Thom Browne Couture Fall 2024 Runway Show Photos


When Thom Browne presented his first haute couture collection in Paris last summer, the designs came with a particularly American twist. For the designer’s second couture collection, he brought an equally groundbreaking approach to the City of Light: taking the original underpinnings of couture—the muslin toile silhouette—and bringing it to the forefront. His completed garments were rendered in the surreally stiff, off-white fabric. Underlying the entire thing was a nod to the Olympics, and couture as a sport with innate showmanship.

The world of couture is often a mysterious one. Rarely do we get a peek at the inner workings of the secretive ateliers. Using muslin was a very Thom Browne way to peel back the curtain on the immaculate craft. The collection was a completed work-in-progress that had even the most jaded fashion fans nerding out on the details.

In lieu of conventional invitations, every guest received a muslin jacket with their names on it and was asked to wear it to the show for the most interactive experience—some, like Anna Wintour, complying despite the sweltering summer heat. The show opened with male models playing a game of mock tug-of-war in pristine pleated skirts and open blazers, before the first model stepped out in a sequin floor-length jacket, gold halo crown, and whistle-shaped bag. Maybe she was an ode to the referee, or perhaps she represented the gold metal herself.

gettyimages 2159043660.jpg?w=375&h=500&fit=crop&crop=focalpoint&q=50&dpr=2&fp x=0.4906&fp y=0
Photo by Victor VIRGILE/Gamma-Rapho via Getty Images
gettyimages 2159070468.jpg?w=375&h=500&fit=crop&crop=focalpoint&q=50&dpr=2&fp x=0.4872&fp y=0
Photo by Kristy Sparow/Getty Images
gettyimages 2159043590.jpg?w=375&h=500&fit=crop&crop=focalpoint&q=50&dpr=2&fp x=0.4838&fp y=0
Photo by Victor VIRGILE/Gamma-Rapho via Getty Images
gettyimages 2159043495.jpg?w=375&h=500&fit=crop&crop=focalpoint&q=50&dpr=2&fp x=0.5111&fp y=0
Photo by Victor VIRGILE/Gamma-Rapho via Getty Images
gettyimages 2159043349
Photo by Victor VIRGILE/Gamma-Rapho via Getty Images
gettyimages 2159038689.jpg?w=375&h=500&fit=crop&crop=focalpoint&q=50&dpr=2&fp x=0.5009&fp y=0
Photo by Estrop/Getty Images

“It was about playing with the reference of being here in Paris and the Olympics,” Browne told W after the show. “But the collection based everything on where couture starts, with the muslins and the toiles, and using the toiles as the final garments. Then we went into the work in progress, fabrications, and embroidery.”

The collection was most exciting when Browne pushed at the conventions of form. He created extensions of ruffled ridges with layers of gray and ivory along the shoulder and the hips, or the absolutely massive cocoon-like coat that floated off the model’s shoulders. Trompe l’oeil bikinis were placed on column dresses, a tailored jacket was broken down into radically new decomposed shapes, and a gown came with a beaded bronze bodice had asymmetric, pleated sleeves that looked like something from another universe. One gold embroidered dress took 11,000 hours and 42 people to complete. “Even the pattern work for the simple pieces was probably the most I’ve ever done,” Browne said.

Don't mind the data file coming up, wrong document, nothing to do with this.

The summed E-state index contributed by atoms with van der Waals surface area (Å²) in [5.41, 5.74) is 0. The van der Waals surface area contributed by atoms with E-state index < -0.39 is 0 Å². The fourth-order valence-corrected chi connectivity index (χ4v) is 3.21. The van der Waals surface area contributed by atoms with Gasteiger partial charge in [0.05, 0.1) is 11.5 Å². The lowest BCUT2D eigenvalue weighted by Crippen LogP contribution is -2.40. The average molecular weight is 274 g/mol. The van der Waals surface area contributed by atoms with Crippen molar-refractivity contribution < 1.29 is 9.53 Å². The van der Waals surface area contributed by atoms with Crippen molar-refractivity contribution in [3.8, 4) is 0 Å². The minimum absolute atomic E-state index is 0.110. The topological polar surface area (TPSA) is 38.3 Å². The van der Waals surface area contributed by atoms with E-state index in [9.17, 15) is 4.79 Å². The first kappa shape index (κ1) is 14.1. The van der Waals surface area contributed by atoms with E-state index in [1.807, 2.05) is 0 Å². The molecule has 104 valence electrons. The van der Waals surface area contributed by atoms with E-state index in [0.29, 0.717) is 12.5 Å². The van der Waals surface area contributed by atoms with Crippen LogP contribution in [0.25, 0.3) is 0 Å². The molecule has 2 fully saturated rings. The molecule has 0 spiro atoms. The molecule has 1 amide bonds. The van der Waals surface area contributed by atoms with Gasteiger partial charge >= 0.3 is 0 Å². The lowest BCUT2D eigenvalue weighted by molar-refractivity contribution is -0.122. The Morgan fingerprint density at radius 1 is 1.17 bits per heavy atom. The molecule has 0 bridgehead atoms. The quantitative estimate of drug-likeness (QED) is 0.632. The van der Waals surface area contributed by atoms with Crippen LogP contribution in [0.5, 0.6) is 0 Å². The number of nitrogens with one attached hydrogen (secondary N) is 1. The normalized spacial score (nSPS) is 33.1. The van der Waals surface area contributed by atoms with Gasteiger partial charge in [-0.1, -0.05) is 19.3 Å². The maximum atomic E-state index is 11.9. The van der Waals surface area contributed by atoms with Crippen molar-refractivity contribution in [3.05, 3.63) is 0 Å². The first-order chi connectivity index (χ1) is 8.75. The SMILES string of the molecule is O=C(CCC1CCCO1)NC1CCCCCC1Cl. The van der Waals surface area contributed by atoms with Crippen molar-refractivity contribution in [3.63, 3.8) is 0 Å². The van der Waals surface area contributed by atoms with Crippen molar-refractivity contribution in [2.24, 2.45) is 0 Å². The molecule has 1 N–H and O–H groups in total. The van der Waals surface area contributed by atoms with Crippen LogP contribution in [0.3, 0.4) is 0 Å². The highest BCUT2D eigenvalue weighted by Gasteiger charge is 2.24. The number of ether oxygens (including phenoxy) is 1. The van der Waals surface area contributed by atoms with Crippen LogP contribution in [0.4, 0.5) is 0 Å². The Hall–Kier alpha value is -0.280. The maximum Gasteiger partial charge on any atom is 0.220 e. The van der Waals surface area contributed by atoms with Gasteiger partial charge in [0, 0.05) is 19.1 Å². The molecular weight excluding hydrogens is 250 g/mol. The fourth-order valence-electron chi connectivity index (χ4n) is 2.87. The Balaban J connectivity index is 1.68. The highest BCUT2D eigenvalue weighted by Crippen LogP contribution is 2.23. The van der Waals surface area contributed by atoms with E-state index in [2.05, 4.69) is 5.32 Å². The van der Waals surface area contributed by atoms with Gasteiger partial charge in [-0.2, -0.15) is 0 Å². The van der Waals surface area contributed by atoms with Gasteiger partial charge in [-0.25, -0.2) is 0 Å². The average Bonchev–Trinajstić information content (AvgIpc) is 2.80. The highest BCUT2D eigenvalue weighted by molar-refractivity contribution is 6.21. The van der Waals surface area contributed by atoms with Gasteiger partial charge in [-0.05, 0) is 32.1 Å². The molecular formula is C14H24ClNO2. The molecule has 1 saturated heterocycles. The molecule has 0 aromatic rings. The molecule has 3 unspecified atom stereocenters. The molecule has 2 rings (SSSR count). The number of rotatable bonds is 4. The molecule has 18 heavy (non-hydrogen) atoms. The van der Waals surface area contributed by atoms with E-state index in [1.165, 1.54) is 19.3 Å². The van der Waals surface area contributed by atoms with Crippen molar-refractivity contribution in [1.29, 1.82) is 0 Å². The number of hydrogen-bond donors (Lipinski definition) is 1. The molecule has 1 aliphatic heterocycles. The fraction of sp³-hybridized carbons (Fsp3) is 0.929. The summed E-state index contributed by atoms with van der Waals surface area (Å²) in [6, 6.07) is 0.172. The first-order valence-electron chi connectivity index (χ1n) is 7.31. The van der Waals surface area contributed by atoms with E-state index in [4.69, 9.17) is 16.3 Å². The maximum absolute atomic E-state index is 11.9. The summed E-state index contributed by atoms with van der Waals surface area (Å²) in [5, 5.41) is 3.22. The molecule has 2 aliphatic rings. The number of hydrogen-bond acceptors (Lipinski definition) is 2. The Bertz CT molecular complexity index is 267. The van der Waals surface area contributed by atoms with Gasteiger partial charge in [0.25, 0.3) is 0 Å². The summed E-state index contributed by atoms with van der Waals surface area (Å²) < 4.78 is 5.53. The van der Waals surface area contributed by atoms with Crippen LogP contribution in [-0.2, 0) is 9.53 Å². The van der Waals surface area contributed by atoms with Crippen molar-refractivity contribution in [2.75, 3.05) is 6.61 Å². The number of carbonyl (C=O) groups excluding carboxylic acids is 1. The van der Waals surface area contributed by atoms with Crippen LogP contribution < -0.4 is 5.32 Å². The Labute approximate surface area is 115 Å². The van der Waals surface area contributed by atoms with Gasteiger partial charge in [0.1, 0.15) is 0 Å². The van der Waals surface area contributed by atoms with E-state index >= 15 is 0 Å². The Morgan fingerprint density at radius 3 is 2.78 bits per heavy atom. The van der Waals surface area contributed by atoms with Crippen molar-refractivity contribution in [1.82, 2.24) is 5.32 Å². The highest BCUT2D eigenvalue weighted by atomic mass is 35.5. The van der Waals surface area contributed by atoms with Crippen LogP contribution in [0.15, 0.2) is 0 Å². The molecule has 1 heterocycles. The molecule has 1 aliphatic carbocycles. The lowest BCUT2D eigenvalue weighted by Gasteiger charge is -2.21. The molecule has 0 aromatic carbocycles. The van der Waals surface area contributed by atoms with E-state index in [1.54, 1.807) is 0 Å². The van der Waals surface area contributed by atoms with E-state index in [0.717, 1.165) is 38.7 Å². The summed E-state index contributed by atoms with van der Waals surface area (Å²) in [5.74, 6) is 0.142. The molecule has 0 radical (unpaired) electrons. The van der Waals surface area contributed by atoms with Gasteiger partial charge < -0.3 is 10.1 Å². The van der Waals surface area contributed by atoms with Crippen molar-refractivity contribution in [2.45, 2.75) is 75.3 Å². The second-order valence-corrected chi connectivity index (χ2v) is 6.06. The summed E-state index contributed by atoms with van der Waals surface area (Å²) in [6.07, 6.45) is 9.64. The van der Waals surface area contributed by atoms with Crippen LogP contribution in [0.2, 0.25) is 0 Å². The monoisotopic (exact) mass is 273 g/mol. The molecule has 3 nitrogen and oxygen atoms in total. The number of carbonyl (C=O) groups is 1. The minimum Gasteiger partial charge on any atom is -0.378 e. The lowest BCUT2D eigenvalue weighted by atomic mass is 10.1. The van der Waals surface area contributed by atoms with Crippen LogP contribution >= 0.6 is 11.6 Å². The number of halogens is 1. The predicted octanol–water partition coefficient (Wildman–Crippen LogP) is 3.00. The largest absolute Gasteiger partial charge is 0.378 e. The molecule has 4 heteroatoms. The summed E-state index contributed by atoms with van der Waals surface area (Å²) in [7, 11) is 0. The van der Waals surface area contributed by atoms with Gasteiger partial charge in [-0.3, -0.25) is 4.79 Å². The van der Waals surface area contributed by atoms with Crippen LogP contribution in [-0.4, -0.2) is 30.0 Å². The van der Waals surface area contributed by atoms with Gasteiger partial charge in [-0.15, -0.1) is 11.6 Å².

But nothing could compete with the final wedding dress worn by Anna Cleveland. A shimmering, tailored gown with buttons cascading from the neckline to the floor, the back overloaded with an explosion of textural monochromatic flowers and plants, called to themes of both life and decay. As Cleveland stopped in the middle of the runway, she turned theatrically to show the dress at all angles to the tune of a haunting Etenraku, a kind of a Japanese melody. It was a metaphor for the finished vs. unfinished process of creating couture.

Photo by Victor VIRGILE/Gamma-Rapho via Getty Images

gettyimages 2159043403

To add to the sporty effect, models wore teetering heels with cleats. The collection ended with a trio of embroidered metallic blazers over little pleated skirts and matching tops. Done in bronze, silver, and gold, they were the shining medals of the couture Olympics.

gettyimages 2159496065.jpg?w=375&h=500&fit=crop&crop=focalpoint&q=50&dpr=2&fp x=0.4632&fp y=0
Photo by Kristy Sparow/Getty Images
gettyimages 2159070475.jpg?w=375&h=500&fit=crop&crop=focalpoint&q=50&dpr=2&fp x=0.5094&fp y=0
Photo by Kristy Sparow/Getty Images
gettyimages 2159496217.jpg?w=375&h=500&fit=crop&crop=focalpoint&q=50&dpr=2&fp x=0.4872&fp y=0
Photo by Kristy Sparow/Getty Images
gettyimages 2159070513.jpg?w=375&h=500&fit=crop&crop=focalpoint&q=50&dpr=2&fp x=0.4906&fp y=0
Photo by Kristy Sparow/Getty Images
gettyimages 2159070505.jpg?w=375&h=500&fit=crop&crop=focalpoint&q=50&dpr=2&fp x=0.5179&fp y=0
Photo by Kristy Sparow/Getty Images
gettyimages 2159492623.jpg?w=375&h=500&fit=crop&crop=focalpoint&q=50&dpr=2&fp x=0.5009&fp y=0
Photo by Kristy Sparow/Getty Images
gettyimages 2159496009.jpg?w=375&h=500&fit=crop&crop=focalpoint&q=50&dpr=2&fp x=0.5077&fp y=0
Photo by Kristy Sparow/Getty Images
gettyimages 2159496075.jpg?w=375&h=500&fit=crop&crop=focalpoint&q=50&dpr=2&fp x=0.5111&fp y=0
Photo by Kristy Sparow/Getty Images



Source link

About The Author

Scroll to Top